A nice lad in a nice sweater!

Martin, 32.

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Cable knit.

Leaning nicely against a nice window.

Nice!

RIGHT SWIPE!

Basically, we can conclude that I respond most to men on Tinder who look like they’ve shopped at Margaret Howell.

Last swipe.

A big tree in blossom!

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Can barely see John, 29, but let’s right swipe him anyway.

Five swipes out of 100.

5%.

Is that a good ratio?

Whatever.

Let’s look at the statistics for this highly scientific study…

RESULTS OF A STUDY INTO THE CLOTHING CHOICES OF THE NEXT 100 MEN ON TINDER

33% wear T-shirts (either on their own, or visible as part of an outfit).

14% wear a casual shirt, usually open at the neck.

11% are topless.

10% wear a jacket and shirt, mostly without tie.

10% wear a polo shirt.

9% are in outerwear.

7% wear a jumper.

5% are in shorts.

4% are in swim trunks.

3% wear a leather jacket.

2% wear running kit.

1% has their clothing entirely obscured by a cat.

1% has their clothing entirely obscured by a dog.

1% wear a rabbit costume.

1% wear a fake fur coat.

1% wear angel wings.

ACCESSORIES WORN BY THE NEXT 100 MEN ON TINDER

Of the next 100 men on Tinder, 27% of them chose to accessorise their look with one or more item.

15% (of the 100 men) wore sunglasses.

8% wore glasses.

6% wore a hat.

4% wore a tie.

4% accessorised with a female friend.

3% with a bag.

2% with headphones.

2% with a scarf.

2% with male friends.

1% with a wedding party.

1% with a clipboard teaching “inner healing”

1% with a dog.

1% with a cat.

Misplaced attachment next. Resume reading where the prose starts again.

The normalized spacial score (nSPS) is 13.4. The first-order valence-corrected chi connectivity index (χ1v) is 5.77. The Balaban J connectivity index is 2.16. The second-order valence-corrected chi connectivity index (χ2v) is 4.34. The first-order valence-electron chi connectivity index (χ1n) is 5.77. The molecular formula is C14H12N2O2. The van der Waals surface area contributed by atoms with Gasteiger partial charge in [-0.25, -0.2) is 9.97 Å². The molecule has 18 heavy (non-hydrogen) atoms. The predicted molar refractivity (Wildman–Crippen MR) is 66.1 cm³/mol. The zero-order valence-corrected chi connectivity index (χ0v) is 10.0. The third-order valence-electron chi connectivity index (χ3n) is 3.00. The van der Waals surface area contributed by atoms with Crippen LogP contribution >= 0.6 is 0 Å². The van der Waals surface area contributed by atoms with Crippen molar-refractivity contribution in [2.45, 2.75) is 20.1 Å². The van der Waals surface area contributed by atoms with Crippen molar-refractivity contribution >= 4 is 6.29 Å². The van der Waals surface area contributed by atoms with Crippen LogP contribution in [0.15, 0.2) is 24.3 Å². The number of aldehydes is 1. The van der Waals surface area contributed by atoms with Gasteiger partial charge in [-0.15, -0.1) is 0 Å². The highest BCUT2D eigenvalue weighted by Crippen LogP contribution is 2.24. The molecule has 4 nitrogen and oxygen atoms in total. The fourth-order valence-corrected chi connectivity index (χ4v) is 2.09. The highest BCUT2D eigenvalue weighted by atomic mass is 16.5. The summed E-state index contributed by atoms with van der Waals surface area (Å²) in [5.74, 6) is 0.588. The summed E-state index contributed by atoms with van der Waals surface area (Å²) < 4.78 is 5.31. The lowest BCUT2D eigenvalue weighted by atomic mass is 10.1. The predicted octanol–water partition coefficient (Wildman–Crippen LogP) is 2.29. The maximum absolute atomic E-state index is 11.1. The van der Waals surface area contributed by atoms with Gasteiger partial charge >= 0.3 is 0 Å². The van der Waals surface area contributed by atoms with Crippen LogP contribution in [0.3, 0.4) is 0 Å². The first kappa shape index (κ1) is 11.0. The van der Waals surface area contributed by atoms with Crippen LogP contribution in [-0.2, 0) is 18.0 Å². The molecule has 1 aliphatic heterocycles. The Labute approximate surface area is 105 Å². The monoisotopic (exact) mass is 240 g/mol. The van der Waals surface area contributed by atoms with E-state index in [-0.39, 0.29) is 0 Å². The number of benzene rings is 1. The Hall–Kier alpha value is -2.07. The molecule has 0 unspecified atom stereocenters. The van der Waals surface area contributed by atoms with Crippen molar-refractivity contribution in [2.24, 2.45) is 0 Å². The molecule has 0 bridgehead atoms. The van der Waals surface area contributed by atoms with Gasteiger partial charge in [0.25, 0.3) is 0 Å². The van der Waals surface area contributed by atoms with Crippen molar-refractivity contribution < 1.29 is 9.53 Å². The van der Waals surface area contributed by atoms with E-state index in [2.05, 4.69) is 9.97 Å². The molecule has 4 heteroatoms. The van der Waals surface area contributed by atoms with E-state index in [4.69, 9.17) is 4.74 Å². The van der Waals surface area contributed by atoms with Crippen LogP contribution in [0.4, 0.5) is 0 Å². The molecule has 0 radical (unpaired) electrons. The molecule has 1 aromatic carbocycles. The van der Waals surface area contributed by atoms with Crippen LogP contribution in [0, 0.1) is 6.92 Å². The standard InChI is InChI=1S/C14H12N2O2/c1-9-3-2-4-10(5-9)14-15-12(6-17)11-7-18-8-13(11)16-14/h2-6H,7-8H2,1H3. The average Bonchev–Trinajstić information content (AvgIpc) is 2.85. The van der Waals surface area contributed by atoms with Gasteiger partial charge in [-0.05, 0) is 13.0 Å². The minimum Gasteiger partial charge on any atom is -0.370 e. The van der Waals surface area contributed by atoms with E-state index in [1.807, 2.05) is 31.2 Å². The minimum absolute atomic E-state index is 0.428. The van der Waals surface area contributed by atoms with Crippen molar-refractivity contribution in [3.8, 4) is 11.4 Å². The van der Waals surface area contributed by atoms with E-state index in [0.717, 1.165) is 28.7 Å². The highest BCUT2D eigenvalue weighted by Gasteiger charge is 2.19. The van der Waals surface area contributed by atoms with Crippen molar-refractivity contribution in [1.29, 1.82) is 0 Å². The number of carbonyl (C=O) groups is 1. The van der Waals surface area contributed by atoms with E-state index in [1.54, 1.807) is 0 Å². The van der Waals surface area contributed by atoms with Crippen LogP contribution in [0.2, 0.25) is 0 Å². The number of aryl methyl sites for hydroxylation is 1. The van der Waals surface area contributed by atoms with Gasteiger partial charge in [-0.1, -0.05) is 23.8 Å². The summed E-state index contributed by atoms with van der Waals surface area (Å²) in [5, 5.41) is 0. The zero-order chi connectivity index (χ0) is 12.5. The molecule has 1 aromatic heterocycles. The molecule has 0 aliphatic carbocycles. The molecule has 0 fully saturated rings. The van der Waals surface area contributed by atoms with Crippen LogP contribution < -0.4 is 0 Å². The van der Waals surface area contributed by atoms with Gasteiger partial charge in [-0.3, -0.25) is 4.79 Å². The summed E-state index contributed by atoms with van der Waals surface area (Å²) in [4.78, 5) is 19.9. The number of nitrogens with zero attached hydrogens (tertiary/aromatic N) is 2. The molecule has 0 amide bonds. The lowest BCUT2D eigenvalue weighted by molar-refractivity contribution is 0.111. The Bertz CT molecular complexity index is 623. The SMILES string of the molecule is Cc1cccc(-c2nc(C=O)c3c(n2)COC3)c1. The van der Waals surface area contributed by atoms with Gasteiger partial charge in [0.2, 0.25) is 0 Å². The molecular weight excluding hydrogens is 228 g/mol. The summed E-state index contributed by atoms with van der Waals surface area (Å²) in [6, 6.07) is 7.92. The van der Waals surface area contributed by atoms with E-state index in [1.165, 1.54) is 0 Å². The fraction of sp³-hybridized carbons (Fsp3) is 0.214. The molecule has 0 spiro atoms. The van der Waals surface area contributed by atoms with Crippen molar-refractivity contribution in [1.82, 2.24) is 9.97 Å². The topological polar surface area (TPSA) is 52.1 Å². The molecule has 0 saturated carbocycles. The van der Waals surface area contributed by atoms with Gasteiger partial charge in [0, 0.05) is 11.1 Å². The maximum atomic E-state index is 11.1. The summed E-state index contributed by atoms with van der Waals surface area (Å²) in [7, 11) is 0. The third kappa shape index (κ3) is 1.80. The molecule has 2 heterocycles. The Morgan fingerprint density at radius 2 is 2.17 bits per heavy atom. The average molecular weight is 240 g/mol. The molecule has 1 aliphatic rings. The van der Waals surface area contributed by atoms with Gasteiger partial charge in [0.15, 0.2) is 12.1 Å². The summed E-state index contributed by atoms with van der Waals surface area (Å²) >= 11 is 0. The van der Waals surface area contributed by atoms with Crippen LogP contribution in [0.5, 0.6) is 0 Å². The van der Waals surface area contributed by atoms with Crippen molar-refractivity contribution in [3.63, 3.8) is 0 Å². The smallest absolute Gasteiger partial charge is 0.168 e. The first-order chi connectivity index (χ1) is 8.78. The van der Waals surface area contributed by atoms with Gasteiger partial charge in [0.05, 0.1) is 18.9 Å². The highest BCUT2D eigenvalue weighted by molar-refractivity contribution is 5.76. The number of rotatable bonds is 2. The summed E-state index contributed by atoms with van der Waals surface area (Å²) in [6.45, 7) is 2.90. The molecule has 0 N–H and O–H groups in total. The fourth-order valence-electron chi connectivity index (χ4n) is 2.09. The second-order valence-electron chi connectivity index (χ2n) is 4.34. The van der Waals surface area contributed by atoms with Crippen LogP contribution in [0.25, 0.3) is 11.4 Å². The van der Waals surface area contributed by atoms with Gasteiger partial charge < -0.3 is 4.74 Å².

1% with a coffee cup.

1% with an apron.

1% with a dolphin (OK this was number 106).

CONCLUSIONS TO BE DRAWN FROM THIS IN-DEPTH STUDY INTO WHAT THE NEXT 100 MEN WEAR ON TINDER

Most men on Tinder present themselves in a T-shirt.

Barely anyone shows themselves in a tie.

In the blur of subjective decisions, normality is actually a nice thing for the eye to see.

And, after right swiping five times, I’ve yet to match with any.

Que sera sera.

Sunday night/Monday AM, there’s a big gay rave up in Hackney. Some records I’ll be playing

Hey so Sunday night till Monday morning, there’s a big gay rave up in Hackney Wick.

Chapter 10.

With that Rødhäd.

And that Portable.

And that Hannah Holland.

AMAZING!

Here’s like a GIF thingy.

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I’ll be playing records early doors (if you can call 11pm early doors).

Here are some that’ll be getting an airing.

You’ve got the new Legowelt album, right?

IT’S AMAZING.

It’s called Crystal Cult 2080.

Obviously.

Here’s his “Cyberspace Is Still Happenin’ For Real”.

It’s a Sunday night, right?

So no-one’s going to notice if you play old stuff.

“Where’s Your Child” by Bam Bam.

Obvs new Omar S.

Either Frogs…

Or Surpass…